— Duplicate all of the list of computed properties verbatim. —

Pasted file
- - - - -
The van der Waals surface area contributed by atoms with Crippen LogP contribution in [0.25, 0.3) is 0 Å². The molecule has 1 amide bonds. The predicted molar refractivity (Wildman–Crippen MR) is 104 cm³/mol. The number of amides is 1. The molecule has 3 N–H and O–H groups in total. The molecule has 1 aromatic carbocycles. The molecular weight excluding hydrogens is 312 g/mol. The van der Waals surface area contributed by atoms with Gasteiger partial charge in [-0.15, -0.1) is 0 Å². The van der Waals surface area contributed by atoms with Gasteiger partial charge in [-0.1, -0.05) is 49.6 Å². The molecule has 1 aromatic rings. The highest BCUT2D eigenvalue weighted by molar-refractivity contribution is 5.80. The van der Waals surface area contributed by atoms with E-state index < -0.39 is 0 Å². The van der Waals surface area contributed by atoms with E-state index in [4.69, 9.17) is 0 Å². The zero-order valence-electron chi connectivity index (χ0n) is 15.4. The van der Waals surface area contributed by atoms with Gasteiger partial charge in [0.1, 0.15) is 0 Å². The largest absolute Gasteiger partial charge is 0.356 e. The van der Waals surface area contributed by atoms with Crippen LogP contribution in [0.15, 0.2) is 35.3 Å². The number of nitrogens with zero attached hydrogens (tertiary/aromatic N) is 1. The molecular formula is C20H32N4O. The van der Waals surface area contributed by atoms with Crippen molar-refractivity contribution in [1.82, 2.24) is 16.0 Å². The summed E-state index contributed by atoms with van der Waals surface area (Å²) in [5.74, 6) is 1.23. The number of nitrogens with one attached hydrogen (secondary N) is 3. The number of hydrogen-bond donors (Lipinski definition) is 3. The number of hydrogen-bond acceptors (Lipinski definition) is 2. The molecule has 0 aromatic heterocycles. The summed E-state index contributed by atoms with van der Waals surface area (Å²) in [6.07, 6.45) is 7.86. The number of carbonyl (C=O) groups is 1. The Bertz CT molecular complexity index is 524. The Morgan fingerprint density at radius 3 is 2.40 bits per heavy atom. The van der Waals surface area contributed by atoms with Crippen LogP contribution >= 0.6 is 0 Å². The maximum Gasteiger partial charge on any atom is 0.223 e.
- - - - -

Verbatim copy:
The van der Waals surface area contributed by atoms with Crippen LogP contribution in [0.25, 0.3) is 0 Å². The molecule has 1 amide bonds. The predicted molar refractivity (Wildman–Crippen MR) is 104 cm³/mol. The number of amides is 1. The molecule has 3 N–H and O–H groups in total. The molecule has 1 aromatic carbocycles. The molecular weight excluding hydrogens is 312 g/mol. The van der Waals surface area contributed by atoms with Gasteiger partial charge in [-0.15, -0.1) is 0 Å². The van der Waals surface area contributed by atoms with Gasteiger partial charge in [-0.1, -0.05) is 49.6 Å². The molecule has 1 aromatic rings. The highest BCUT2D eigenvalue weighted by molar-refractivity contribution is 5.80. The van der Waals surface area contributed by atoms with E-state index < -0.39 is 0 Å². The van der Waals surface area contributed by atoms with E-state index in [4.69, 9.17) is 0 Å². The zero-order valence-electron chi connectivity index (χ0n) is 15.4. The van der Waals surface area contributed by atoms with Gasteiger partial charge in [0.1, 0.15) is 0 Å². The largest absolute Gasteiger partial charge is 0.356 e. The van der Waals surface area contributed by atoms with Crippen LogP contribution in [0.15, 0.2) is 35.3 Å². The number of nitrogens with zero attached hydrogens (tertiary/aromatic N) is 1. The molecular formula is C20H32N4O. The van der Waals surface area contributed by atoms with Crippen molar-refractivity contribution in [1.82, 2.24) is 16.0 Å². The summed E-state index contributed by atoms with van der Waals surface area (Å²) in [5.74, 6) is 1.23. The number of nitrogens with one attached hydrogen (secondary N) is 3. The number of hydrogen-bond donors (Lipinski definition) is 3. The number of hydrogen-bond acceptors (Lipinski definition) is 2. The molecule has 0 aromatic heterocycles. The summed E-state index contributed by atoms with van der Waals surface area (Å²) in [6.07, 6.45) is 7.86. The number of carbonyl (C=O) groups is 1. The Bertz CT molecular complexity index is 524. The Morgan fingerprint density at radius 3 is 2.40 bits per heavy atom. The van der Waals surface area contributed by atoms with Crippen LogP contribution >= 0.6 is 0 Å². The maximum Gasteiger partial charge on any atom is 0.223 e.